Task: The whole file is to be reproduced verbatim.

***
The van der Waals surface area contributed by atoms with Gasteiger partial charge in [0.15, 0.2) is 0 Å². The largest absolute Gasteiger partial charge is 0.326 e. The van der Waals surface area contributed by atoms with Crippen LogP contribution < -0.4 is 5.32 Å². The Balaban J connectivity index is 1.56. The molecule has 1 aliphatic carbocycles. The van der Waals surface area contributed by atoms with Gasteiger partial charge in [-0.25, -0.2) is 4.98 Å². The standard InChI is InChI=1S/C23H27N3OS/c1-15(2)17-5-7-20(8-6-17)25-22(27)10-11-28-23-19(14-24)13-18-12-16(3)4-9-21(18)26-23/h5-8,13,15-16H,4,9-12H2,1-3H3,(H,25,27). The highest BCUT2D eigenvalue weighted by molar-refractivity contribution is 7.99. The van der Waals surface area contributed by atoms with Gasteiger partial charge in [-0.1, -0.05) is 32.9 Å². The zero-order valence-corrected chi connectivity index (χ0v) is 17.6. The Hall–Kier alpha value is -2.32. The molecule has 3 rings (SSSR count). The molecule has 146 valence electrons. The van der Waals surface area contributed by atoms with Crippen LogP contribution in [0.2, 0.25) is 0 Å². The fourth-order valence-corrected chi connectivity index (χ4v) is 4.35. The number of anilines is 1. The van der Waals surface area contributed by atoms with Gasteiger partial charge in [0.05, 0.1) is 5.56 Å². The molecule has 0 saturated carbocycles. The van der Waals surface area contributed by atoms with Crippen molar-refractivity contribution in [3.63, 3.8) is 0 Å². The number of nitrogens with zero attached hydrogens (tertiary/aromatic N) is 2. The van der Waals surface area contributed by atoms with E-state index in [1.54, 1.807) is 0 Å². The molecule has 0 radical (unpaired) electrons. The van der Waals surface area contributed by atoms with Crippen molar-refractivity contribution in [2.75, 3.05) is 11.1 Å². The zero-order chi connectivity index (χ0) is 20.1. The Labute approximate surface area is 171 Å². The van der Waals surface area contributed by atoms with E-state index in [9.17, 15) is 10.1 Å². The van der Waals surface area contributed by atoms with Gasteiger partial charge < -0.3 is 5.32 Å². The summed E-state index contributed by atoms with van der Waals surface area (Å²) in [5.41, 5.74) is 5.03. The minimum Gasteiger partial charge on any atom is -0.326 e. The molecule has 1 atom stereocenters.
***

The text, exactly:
The van der Waals surface area contributed by atoms with Gasteiger partial charge in [0.15, 0.2) is 0 Å². The largest absolute Gasteiger partial charge is 0.326 e. The van der Waals surface area contributed by atoms with Crippen LogP contribution < -0.4 is 5.32 Å². The Balaban J connectivity index is 1.56. The molecule has 1 aliphatic carbocycles. The van der Waals surface area contributed by atoms with Gasteiger partial charge in [-0.25, -0.2) is 4.98 Å². The standard InChI is InChI=1S/C23H27N3OS/c1-15(2)17-5-7-20(8-6-17)25-22(27)10-11-28-23-19(14-24)13-18-12-16(3)4-9-21(18)26-23/h5-8,13,15-16H,4,9-12H2,1-3H3,(H,25,27). The highest BCUT2D eigenvalue weighted by molar-refractivity contribution is 7.99. The van der Waals surface area contributed by atoms with Gasteiger partial charge in [-0.1, -0.05) is 32.9 Å². The zero-order valence-corrected chi connectivity index (χ0v) is 17.6. The Hall–Kier alpha value is -2.32. The molecule has 3 rings (SSSR count). The molecule has 146 valence electrons. The van der Waals surface area contributed by atoms with Crippen LogP contribution in [0.2, 0.25) is 0 Å². The fourth-order valence-corrected chi connectivity index (χ4v) is 4.35. The number of anilines is 1. The van der Waals surface area contributed by atoms with Gasteiger partial charge in [0.05, 0.1) is 5.56 Å². The molecule has 0 saturated carbocycles. The van der Waals surface area contributed by atoms with Crippen molar-refractivity contribution in [3.63, 3.8) is 0 Å². The number of nitrogens with zero attached hydrogens (tertiary/aromatic N) is 2. The van der Waals surface area contributed by atoms with E-state index in [1.54, 1.807) is 0 Å². The molecule has 0 radical (unpaired) electrons. The van der Waals surface area contributed by atoms with Crippen molar-refractivity contribution in [2.75, 3.05) is 11.1 Å². The zero-order chi connectivity index (χ0) is 20.1. The Labute approximate surface area is 171 Å². The van der Waals surface area contributed by atoms with E-state index in [9.17, 15) is 10.1 Å². The van der Waals surface area contributed by atoms with Gasteiger partial charge < -0.3 is 5.32 Å². The summed E-state index contributed by atoms with van der Waals surface area (Å²) in [5.41, 5.74) is 5.03. The minimum Gasteiger partial charge on any atom is -0.326 e. The molecule has 1 atom stereocenters.